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  • Post published:26/04/2021
  • Post last modified:26/04/2021

This question comes up a lot from people doing the Whole Life Challenge:

“Why only 10 minutes of exercise a day? That doesn’t seem like much!”

But let’s reframe the question a bit. Ask yourself this: “Could 10 minutes really make a difference? Can that get me where I want to go? Can it get me the results I want?”

The answer is yes, it can!

The 10-minute rule was something we thought long and hard about when we created the Whole Life Challenge. There were a lot of questions we took into account, but in the end, we decided that the goal was to establish the foundation for a daily practice.

It’s not the answer, or the endpoint, for everything related to your fitness. It’s not supposed to be.

But it’s enough to get you out of bed and get you moving. It’s enough to make you feel like you did something when you’re done. It’s enough to shift your energy on a busy day when you don’t have time for more. It’s enough to have you feel like you experienced fun, or play, or nature. And it’s even enough to leave you feeling sore the next day.

Plus, if you extrapolate it over a full year, that’s 60 hours of exercise you may not have been doing otherwise! Ten minutes a day can really add up to something significant.

In the video above, I explain in detail why 10 minutes of exercise can be effective, but it basically boils down to three key things:

  • Doability
    Ten minutes a day feels like it’s doable, even on the days when you really don’t want to do it.Think about it: How do you say to yourself with a straight face that you don’t have the time or energy for 10 minutes of activity? Most of the time, you can’t. Therefore you’re more likely to actually do it.
  • Intensity
    Ten minutes a day is short enough that you can engage in whatever you’re doing with more intensity.Would you walk at a faster pace if I told you to only walk for 10 minutes as opposed to 60 minutes? Of course you would.That’s important because your body has adapted to your current lifestyle. It knows what it needs to do every single day to make it through your life. Doing the same thing, at the same speed, with the same intensity every day (like walking the dog) might feel good, and it can help your mobility, but it doesn’t cause your body to change or adapt. It’s got no reason to because it’s already within its capacity.

    By exercising for 10 minutes with intensity and effort, you’ll be more likely to give your body what it needs to keep adapting, building muscle, and increasing your capacity.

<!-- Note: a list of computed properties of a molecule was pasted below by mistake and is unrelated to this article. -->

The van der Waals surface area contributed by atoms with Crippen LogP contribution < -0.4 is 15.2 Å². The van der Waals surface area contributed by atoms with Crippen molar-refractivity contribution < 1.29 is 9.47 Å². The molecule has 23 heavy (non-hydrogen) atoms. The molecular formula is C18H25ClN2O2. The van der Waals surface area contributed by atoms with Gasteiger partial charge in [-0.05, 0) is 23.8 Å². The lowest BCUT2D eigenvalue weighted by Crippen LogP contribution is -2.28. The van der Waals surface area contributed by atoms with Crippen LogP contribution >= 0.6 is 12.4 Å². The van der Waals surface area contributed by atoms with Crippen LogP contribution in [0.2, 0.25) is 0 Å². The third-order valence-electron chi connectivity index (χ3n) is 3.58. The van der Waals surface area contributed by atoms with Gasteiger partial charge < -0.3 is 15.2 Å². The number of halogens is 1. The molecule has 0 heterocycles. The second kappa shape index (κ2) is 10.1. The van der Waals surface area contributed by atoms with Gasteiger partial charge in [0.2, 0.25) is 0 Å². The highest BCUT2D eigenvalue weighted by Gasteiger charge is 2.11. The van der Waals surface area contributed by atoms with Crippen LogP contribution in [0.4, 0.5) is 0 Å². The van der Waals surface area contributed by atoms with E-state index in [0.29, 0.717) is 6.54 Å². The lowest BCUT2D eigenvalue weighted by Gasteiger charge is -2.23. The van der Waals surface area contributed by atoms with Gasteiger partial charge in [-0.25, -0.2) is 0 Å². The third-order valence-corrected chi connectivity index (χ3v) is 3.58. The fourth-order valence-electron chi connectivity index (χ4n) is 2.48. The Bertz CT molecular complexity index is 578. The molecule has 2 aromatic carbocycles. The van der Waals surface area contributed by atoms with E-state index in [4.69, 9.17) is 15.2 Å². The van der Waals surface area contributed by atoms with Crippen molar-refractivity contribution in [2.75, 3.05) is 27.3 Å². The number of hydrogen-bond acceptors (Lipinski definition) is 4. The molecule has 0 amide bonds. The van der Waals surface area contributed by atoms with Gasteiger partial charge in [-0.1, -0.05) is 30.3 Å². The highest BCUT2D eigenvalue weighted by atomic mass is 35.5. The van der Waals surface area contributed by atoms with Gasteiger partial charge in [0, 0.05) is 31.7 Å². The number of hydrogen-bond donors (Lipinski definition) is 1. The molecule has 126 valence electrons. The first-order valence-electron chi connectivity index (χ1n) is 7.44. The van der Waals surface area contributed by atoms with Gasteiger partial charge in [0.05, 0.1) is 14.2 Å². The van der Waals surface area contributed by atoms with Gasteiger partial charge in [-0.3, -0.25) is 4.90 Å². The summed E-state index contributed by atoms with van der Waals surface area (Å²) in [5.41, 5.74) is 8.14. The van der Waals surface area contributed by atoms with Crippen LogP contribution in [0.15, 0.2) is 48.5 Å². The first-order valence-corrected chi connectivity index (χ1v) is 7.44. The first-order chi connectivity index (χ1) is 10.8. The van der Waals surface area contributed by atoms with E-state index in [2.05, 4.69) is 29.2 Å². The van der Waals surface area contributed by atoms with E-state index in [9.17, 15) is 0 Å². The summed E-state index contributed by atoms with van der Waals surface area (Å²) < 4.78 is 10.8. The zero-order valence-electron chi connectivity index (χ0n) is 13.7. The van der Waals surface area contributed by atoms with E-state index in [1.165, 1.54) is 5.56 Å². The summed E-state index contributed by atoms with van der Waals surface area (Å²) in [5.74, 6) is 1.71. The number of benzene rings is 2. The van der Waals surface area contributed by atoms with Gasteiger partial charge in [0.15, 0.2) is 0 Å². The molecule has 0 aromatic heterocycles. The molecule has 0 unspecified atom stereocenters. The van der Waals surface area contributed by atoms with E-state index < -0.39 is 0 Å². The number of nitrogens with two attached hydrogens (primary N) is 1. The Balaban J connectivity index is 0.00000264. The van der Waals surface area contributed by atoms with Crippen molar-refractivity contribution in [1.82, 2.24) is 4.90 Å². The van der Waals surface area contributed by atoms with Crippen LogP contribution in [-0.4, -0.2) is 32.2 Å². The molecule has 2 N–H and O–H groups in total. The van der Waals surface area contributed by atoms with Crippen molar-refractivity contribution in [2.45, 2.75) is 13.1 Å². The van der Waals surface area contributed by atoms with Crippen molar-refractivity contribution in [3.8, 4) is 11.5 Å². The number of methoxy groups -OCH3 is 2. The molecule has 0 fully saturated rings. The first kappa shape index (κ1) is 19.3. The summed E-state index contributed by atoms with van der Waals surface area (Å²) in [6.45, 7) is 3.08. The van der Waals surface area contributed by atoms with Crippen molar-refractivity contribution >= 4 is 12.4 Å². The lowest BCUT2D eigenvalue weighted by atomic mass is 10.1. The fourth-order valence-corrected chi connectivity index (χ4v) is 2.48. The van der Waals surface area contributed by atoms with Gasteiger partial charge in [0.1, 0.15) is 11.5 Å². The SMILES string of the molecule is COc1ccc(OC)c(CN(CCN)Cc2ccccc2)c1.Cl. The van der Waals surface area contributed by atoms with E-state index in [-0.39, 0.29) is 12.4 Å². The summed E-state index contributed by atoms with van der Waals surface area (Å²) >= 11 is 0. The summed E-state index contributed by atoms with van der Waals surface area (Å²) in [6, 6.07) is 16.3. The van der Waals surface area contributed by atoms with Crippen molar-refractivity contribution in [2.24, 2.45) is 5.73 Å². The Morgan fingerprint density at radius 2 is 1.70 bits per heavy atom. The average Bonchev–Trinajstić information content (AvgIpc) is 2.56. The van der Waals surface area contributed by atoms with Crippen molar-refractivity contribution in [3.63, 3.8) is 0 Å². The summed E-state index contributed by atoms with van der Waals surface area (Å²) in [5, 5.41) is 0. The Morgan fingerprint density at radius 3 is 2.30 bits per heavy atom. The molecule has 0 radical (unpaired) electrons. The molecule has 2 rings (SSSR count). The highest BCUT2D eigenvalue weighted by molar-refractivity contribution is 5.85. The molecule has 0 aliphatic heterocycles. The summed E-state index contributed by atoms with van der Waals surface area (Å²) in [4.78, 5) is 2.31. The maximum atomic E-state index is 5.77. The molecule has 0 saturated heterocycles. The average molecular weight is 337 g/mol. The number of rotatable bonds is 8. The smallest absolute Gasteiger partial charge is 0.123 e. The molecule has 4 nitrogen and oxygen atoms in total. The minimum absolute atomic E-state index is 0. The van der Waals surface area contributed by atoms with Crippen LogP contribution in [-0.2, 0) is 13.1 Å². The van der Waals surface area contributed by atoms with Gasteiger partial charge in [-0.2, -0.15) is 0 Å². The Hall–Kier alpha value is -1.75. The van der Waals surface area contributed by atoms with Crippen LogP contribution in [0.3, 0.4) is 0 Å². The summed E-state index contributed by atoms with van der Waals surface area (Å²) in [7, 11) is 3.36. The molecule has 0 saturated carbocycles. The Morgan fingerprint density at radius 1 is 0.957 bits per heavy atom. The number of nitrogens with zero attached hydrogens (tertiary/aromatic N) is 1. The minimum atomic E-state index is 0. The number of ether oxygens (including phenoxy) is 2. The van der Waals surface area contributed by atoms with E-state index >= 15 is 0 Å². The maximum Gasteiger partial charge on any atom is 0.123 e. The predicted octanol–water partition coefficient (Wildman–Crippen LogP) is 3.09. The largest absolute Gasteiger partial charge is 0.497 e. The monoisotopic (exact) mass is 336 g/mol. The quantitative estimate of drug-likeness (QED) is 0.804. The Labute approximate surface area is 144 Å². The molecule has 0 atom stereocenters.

• Enoughness
    Ten minutes a day is enough to actually give you a great workout.You might think that in order to get a good workout in, you need to exercise for at least 30 minutes. Preferably even 60 minutes. (When was the last time you saw an advertisement for a 10-minute workout class? Or met with a trainer for 10 minutes?)It’s not like 30 or 60 minutes wouldn’t benefit you. It’s that you can get in a great workout in 10 minutes. But it all goes back to intensity — you have to want it. This isn’t just a lolly-gag exercise session. You must be willing to go as hard as you can that day.

If you’re not convinced yet (or even if you are), I have a workout for you to try. All you need is a sidewalk and a stopwatch, but you have to be willing to push yourself as hard as you can during this exercise.

Check it out below, and if you try the workout, leave a comment and let me know how it went for you!

And if you need more ideas for quick but challenging workouts, check out my series of Living Room Workouts.

Andy’s 10-Minute Workout Challenge

Equipment: Workout clothes, running shoes, a stopwatch

Warmup: If you’re not warmed up, use the first two rounds to “warm up”


At Go!:

  • Walk or run as fast as you can (today) for 20 seconds
  • Slow or stop for 10 seconds

At this point you’ll be at 30 seconds total.

Immediately start again:

  • Walk or run as fast as you can (today) for 20 seconds
  • Slow or stop for 10 seconds

Repeat this for a total of 8 cycles (or rounds).

This will take you 3 minutes and 50 seconds

Rest for 1 minute.

At 5:00 on the stopwatch:

  • Squat, lunge, sit up or push up for 20 seconds
  • Stop for 10 seconds

Repeat for a total of 8 cycles (or rounds).

This will take you up to the 8:50 point.

Rest for the remaining 1 minute.

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